Another challenge to fresh water is its pollution due to human and natural phenomena. Water pollution due to agrochemicals, sewage runoff, and waste disposal is a high concern at the moment. Natural disasters like floods, droughts, and landslides also lead to water degradation. Floods contaminate freshwater sources with hazardous chemicals and debris. Droughts on the other hand increase the concentration of hazardous constituents in water as the amount of water available in freshwater sources is rapidly abated during droughts. On the other hand, the growing population and economy intensify these negative impacts on water quality. 

The garment and textile industry is the country’s leading export industry, which is accountable for 40% of total exports. The industry is water-intensive; therefore, it is important to guarantee that it meets the required water supply. Tourism is the third largest foreign exchange earning industry in the county with a GDP share of 4.5%. The industry needs a considerable amount of water for hotel operations. Hence, future water policies should, among other things, consider each sector’s contribution to the country’s GDP as well. This is more important than ever given that we have to uplift the country again at least to the previous GDP level that prevailed before the recent economic crisis.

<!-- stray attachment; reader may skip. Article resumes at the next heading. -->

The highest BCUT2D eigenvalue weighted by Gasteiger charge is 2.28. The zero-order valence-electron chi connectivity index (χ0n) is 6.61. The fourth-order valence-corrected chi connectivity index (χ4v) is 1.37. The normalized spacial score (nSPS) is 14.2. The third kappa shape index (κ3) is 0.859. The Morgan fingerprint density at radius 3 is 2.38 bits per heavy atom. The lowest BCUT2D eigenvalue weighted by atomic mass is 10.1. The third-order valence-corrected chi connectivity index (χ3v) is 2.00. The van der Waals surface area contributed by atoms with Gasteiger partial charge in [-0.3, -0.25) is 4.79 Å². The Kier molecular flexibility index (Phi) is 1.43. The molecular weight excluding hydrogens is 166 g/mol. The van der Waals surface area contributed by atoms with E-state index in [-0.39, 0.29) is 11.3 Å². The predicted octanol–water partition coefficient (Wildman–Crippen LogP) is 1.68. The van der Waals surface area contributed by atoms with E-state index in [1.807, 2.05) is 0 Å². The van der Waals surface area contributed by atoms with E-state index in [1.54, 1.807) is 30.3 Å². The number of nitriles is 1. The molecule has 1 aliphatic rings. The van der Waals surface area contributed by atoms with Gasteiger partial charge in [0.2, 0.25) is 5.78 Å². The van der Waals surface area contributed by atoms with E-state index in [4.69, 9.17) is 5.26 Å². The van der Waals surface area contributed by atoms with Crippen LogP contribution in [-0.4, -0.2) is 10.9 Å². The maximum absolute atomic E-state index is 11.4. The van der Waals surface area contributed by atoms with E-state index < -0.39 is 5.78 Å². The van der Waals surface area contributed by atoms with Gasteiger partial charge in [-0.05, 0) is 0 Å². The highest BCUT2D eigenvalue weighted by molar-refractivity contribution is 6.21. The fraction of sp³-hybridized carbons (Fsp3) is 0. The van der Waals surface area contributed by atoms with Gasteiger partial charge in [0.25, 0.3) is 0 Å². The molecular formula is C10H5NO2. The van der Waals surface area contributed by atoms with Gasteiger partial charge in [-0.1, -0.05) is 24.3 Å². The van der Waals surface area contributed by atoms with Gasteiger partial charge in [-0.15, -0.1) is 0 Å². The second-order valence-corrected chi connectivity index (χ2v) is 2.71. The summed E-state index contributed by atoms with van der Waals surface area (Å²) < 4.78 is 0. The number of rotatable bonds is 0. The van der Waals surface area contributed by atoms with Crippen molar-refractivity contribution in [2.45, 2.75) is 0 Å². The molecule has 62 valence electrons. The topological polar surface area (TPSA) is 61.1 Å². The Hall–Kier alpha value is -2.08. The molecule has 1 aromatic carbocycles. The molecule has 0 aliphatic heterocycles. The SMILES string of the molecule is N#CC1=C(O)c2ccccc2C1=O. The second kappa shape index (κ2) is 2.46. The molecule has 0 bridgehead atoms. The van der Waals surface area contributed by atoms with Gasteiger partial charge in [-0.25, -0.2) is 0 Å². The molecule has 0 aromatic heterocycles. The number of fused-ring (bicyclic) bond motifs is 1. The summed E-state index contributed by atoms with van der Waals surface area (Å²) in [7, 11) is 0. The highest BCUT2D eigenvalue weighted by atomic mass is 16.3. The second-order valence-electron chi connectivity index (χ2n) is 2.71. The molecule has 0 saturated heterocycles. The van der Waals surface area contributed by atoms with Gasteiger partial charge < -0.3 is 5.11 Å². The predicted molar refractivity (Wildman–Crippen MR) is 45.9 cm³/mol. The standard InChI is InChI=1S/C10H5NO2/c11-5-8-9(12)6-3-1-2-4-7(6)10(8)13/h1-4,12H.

Therefore, the sustainability of our freshwater use has become a challenge and effective demand and supply management policies are a must. Unless we succeed in such endeavours, we will have to think of costly solutions like water recycling, seawater desalinisation, and the like before long to meet the essential freshwater demands of the country. If we fail to achieve either of those, freshwater will be extracted at the expense of environmental water demand and it may end up in an ecological disaster.

(The writer is a Chartered Engineer specialising in water resources engineering with over 20 years of experience.)